The Pique frigate, Hon. Captain Rous, arrived on Tuesday, from Quebec, which city she left on the 17th September. Five days after the Pique left Quebec she reached the entrance of the Straits of Belle Isle, having taken that passage from the force of the southerly winds; and it is not a little singular, that she entered the St. Lawrence through that unusual passage on her way out with Lord Gosford, having been driven to the northward from the same cause. On the evening of the 22d the wind was on her quarter, and she was making rapid progress; but the wind freshening about 9 o'clock, the studding-sails were taken in, and the courses hauled up. At half-past 10 o'clock the fore-topsail was on the cap, and the men were lying out to reef the sail, when Captain Rous (who was on the lee gangway) saw breakers close to the ship and ahead. The helm was instantly put down, and the ship readily answered it; but in doing so she struck with great violence on the rocks, and, excepting being lifted by the sea as the waves came in, she was immovable. She was going about seven knots at the time, and the weather was thick and foggy, and though the ship was not 50 yards from the rocky beach, the land was not discernible till day-break. It was about half ebb when she struck, but as the tides do not rise or fall much, she continued to lift and strike, with the exception of perhaps an hour, until she was hove off on the following morning, at 9. Here the beauty of Captain Symonds's system was eminent, for had she been a common flat-floored ship she would have bilged; but as she is constructed, all the mischief was spent on her false keel and kelson. On her first striking, the boats were got out, and the master sounded round her, and two or three anchors were got out astern; 20 guns were thrown overboard, as was the most considerable part of her shot, and about 100 tons of fresh water were started and pumped up. The crew was very active, but such was the order observed, that they piped to breakfast as usual the next morning, and they had not been down more than a quarter of an hour when Captain Rous found the ship move a little; the cables astern had been hauled taught, the men were turned up, the capstans quickly manned, and she was hove off with apparent ease, and subsequently was got into Ance au Loup, or Wolf's Cove, and by the next morning was put to rights, and went to sea. On the following Sunday, the wind blowing fresh, a violent sea struck the rudder, some of the pintles and gudgeons of which must have been broken while thumping on the rocks, and tore it from the stem-post. In a short time, however, a temporary one on Captain Symonds's plan was got ready, but it was found to strike so violently against the stempost and counter, that it was cut away, and the carpenter soon made a second, on Pakenham's plan, which was fixed, and the ship was steered by it for some days, when that was obliged to be cut away, from the ragged state of the bottom, the copper having chafed, and cut the guys, which were led forwards. The ship was now steered without a rudder for 1,400 miles, and when she rolled much, made more than three feet water an hour; and from the time of her getting off the rocks until her arrival in this harbour, never less than 20 inches. On Sunday evening last, a north-north west wind had driven her over to the coast of France, but as an excellent reckoning had been kept of her longitude, they made the Caskets lights (within a mile of where they were expected to be seen), 10 miles distant; at 9 o'clock that night she came to an anchor in 40 fathoms, with a good range of cable out; and on Monday morning sent a vessel, which offered her assistance, into Guernsey, for any steamer that could be found. Soon after noon, however, the wind being southerly, she weighed, and providentially reached St. Helen's anchorage early on Tuesday morning, steered only by a cable astern, with a gun-carriage attached to the end of it. Her signals for assistance were quickly answered from the dockyard, and Mr. E.M. Hepburn, with three dock lighters, and the Admiral's tender, went immediately to her help. An attempt was made to tow her into harbour that morning, but the halsers breaking, she brought up again before she reached Spithead, and on Wednesday she was towed into harbour by the Brunswick, Plymouth steamer, there being no Government steamer here. The Pique saw only four French brigs during her distress; two of them passed her unheeded — the third, having hove too near her at a time when the Pique leaked freely, and without a rudder, it was determined to put Lord and Lady Aylmer, and the sick, with some soldiers' wives, on board of her, she bring bound to Bordeaux; but on the carpenter going on board to examine her, and finding her in as leaky and helpless a state as the Pique, they separated. The fourth vessel promptly rendered assistance and towed round the Pique’s head, so as to put her before the wind; she had then been lying some hours in the trough of the sea, and attempts had in vain been made to get her in the position desired; but no sooner had the brig put her in that position, than the Pique shot ahead, and thereby frustrated any further assistance from the brig, which could not keep way with her. To be ready for the worst, the boats were made as seaworthy as possible; a quantity of pork was cooked and coopered up in small casks, as were also bread, water, and spirits; and to ease the labouring of the ship, four additional guns were thrown overboard in the Atlantic. No words can describe the admirable conduct of the crew during all this difficulty and danger; they worked hard and willingly; they saw that promptitude only could preserve the ship and their lives, and they had confidence in their officers. The self-command of Captain Rous throughout the whole was pre-eminent, and had such a moral influence over the subordinates, that his orders were at once understood and obeyed; indeed, the safety of the ship mainly depended upon the exercise of great coolness and decision. She will be taken into dock on Monday, when the full extent of the injury she has sustained will be learned. It will scarcely be believed that after the millions spent on our dockyard, this frigate could not be taken into dock yesterday from want of depth of water.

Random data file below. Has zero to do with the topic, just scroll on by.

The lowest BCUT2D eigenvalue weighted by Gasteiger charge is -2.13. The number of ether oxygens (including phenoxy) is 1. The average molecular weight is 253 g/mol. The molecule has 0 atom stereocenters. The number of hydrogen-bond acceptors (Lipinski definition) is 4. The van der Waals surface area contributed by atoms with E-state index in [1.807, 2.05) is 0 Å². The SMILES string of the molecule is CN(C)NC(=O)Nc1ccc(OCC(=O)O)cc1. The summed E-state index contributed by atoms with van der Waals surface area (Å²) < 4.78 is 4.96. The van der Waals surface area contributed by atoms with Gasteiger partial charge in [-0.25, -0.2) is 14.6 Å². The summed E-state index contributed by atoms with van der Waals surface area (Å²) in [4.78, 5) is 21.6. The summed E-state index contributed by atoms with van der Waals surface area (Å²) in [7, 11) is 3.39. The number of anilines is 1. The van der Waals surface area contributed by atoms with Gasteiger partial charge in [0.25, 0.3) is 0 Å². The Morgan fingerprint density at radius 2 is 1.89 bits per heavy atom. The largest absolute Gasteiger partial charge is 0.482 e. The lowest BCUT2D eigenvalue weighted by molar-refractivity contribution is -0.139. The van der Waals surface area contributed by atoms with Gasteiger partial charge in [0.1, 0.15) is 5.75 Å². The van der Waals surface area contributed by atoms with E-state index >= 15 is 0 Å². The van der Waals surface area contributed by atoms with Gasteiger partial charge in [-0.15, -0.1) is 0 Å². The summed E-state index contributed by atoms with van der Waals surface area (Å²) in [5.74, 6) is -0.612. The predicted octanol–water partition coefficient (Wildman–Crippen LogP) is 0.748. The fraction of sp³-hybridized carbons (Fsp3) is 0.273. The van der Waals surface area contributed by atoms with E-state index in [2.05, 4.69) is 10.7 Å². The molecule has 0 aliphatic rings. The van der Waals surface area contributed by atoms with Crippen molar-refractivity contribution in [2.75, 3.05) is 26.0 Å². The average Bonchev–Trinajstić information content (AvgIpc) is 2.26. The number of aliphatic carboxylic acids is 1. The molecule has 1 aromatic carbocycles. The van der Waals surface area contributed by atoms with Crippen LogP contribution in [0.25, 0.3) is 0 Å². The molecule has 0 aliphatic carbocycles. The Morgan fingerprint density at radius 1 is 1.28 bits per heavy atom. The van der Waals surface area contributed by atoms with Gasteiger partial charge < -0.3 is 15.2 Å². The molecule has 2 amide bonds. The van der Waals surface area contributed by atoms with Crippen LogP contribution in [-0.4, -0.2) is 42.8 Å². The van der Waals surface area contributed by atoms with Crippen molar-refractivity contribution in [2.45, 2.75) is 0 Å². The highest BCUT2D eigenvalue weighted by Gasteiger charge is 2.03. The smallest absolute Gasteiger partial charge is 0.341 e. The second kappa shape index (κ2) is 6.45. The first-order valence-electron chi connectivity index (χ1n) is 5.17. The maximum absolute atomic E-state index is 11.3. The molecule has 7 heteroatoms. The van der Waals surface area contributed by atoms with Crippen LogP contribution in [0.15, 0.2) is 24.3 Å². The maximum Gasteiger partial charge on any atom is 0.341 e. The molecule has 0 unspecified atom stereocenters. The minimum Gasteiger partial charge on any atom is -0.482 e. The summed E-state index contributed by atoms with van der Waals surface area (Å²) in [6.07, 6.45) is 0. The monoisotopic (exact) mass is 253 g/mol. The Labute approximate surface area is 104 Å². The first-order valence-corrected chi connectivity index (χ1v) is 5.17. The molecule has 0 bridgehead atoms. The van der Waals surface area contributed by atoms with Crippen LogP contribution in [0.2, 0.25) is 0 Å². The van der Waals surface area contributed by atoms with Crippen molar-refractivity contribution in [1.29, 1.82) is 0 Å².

Ma 26 October 1835The Pique was taken into dock on Monday, and the crowds of people who have since visited the yard to inspect her bottom have been astonishing. She has lost her false keel entirely, and, upon an average, 8 inches of her keel are gone, fore and aft. The most considerable damage, however, is forward, her stem and fore-foot being completely gone, leaving the apron and stemson exposed; and the planking forward, where it is rabbeted into the solid stem, is left wholly unsupported; close to the keel on the larboard side, just abaft the foremast, is a terrific place, of about 13 feet in circumference, where she must have ground against a rock, the centre of which has rubbed through the planking, and within two inches of the inner side of the floor timbers. About 15 feet further aft is another place nearly the same size, but not so deep, also close to the keel. A third place has the most awful appearance; it is under the bread-room, and in the fore part of the dead wood. The ship must have had her keel upon a rock, and have hung, as it were, upon a pivot, for it is nearly circular, and of a conelike shape, about 16 feet in circumference, and hollowed out to the height of about three feet from the outer surface of the false keel. There was no damage on the starboard side, except a little ruffling of the copper. The decks do not appear to have been strained, and we cannot understand that her iron knees have at all loosened. She will take about two months to repair; in the meantime she will be paid off, orders having been received to that effect, and she will most probably be then again commissioned. We should not omit to mention, that two of Captain Lihou's patent rudder pintles were left in the gudgeons when the rudder was carried away, a small twist in each having prevented them from dropping out, which they ought to have done.